There has been much excitement regarding the Mayan calendar, especially noting that it “ends” on Dec 21, 2012 – according to the calendar. On a recent trip to Belize in central America, my wife and I visited several of the Mayan sites. We visited Tikal to the west. She and I actually sat on Temple IV, looking out at the scene in the accompanying picture. Yes, you may climb Temple IV, and look out at Temples III, II and I; it is the same scene from Return of the Jedi.
Understand the Mayan Calendar
Many of the temples were erected in accordance with astronomical observations. Those observations gave us the Mayan calendar. Some of the temple sites where elements of the calendar can be seen are at Tikal, massive Caracol, romantic Xunantunich, and the archaeological wonder of Luubantun. There are a number of other sites that have elements of the calendar: Altun Ha and Lamanai in the north of Belize, Nim Li Punit and Uxbenka in the south, the Toledo district.
In addition to the fascinating archaeology of the Mayan area in Belize, we had the chance to understand the Mayan calendar. The public image of elaborately carved hieroglyphs on stone monuments, and stone temples rising above the jungle canopy on tall pyramidal bases give a popular impression of mystery surrounding the Maya. Photographs of ruined temple sites engulfed by tropical vegetation seem out of an Indiana Jones epic.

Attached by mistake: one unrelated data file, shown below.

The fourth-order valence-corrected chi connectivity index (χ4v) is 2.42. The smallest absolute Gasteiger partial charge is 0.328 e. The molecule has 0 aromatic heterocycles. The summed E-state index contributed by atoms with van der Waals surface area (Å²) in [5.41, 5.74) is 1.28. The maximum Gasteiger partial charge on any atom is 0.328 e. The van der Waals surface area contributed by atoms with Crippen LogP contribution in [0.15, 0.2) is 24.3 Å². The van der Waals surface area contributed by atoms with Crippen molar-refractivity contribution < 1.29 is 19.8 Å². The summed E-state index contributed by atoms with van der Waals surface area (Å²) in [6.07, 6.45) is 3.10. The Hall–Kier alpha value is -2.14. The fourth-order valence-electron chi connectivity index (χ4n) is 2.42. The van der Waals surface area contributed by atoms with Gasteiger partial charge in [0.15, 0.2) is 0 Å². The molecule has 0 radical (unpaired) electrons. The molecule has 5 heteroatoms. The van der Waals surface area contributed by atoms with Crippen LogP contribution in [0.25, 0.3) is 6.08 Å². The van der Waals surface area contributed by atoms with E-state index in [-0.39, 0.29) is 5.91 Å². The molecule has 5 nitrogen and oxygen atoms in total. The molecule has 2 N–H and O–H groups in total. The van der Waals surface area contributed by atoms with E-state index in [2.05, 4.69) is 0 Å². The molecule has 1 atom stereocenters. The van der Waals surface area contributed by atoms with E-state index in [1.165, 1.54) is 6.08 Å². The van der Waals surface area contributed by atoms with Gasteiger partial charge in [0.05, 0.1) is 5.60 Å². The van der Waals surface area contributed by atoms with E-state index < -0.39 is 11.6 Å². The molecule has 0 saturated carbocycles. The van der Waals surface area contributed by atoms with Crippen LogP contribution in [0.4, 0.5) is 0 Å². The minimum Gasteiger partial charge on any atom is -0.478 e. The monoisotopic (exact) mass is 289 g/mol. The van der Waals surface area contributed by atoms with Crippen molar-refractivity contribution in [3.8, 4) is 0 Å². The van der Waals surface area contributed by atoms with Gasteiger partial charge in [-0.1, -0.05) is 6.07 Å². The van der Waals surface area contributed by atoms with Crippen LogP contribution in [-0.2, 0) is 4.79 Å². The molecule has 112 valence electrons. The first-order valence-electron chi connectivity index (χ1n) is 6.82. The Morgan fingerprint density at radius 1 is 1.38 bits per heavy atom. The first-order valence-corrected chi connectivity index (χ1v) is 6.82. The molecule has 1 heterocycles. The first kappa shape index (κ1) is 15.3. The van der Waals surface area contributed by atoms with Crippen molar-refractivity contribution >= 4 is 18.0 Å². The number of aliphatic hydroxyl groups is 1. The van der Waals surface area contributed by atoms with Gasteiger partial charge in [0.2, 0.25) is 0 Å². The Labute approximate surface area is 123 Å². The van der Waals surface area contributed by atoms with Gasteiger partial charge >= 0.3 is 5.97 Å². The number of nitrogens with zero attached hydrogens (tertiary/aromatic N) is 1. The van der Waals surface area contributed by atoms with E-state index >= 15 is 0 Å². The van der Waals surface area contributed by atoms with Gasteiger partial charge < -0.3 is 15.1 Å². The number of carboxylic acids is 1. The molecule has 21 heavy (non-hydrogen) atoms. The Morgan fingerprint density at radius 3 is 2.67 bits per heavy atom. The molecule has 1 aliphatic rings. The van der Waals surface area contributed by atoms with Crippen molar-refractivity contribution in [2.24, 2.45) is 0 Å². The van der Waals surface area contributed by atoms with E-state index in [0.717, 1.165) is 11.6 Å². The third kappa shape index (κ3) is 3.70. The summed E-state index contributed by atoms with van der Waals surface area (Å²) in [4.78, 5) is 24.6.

Modern scholarship has clarified the understanding of the classic Mayan culture. The classic period (AD 250-AD 1100) distinguishes the peak of Maya achievement from development to decline. Recent scholarship and work in deciphering Maya hieroglyphic writing has given us a new understanding of Maya history and the calendar.
Archaeological study includes objective and refined methods describing changes related to architecture, engineering, settlement and burial practices, and other cultural features. This includes the measurement of time, and use of the Maya calendar. The Maya calendar is different from our Gregorian calendar.
The Maya calendar was in use for over 850 years. Our current Gregorian calendar has only been in use for 600 years. The Maya calendar has been studied and published thoroughly. Time was a sacred and magical concept. Maya time was based on a vigesimal system, based on units of 20, unlike our decimal system of 10.
Recording an accurate passage of time arises from agriculture. Food supply is essential for population development and growth. A well-educated Mayan would understand the seasons’ cycle of dry and wet periods to properly time planting, growth and harvest.
Units of Time
Like us, the basic unit of time – the day – is based on the sun’s movement, perceived by the Maya as a male deity named Kinich Ahau. Indviduals who mastered the movements of the sun, moon and stars were honored, even revered. Kings and priests kept the knowledge for giving a bountiful harvest. Mayan deity was associated with different days, with good or bad natures. Mayan deity were, after all, modeled on human nature.
Good or bad days were beneficial (or not) for planting and harvesting, in addition to giving childbirth, going to war with neighbors, etc. Timing the sun and seasons was originally necessary for survival; it was later elevated to an instrument of mystic astrology. Keeping a written record of time required literacy and mastery of writing. This skill was restricted to the Maya elite.
Three Mayan Calendars
There is no way to simplify the Maya calendar system. There were at least three different calendars. The “Sacred calendar” had 13 numbers and 20 names, which cycled together back to the beginning combination. Each day had an associated deity. A sample notation would be 6 Ahau 13 Muan.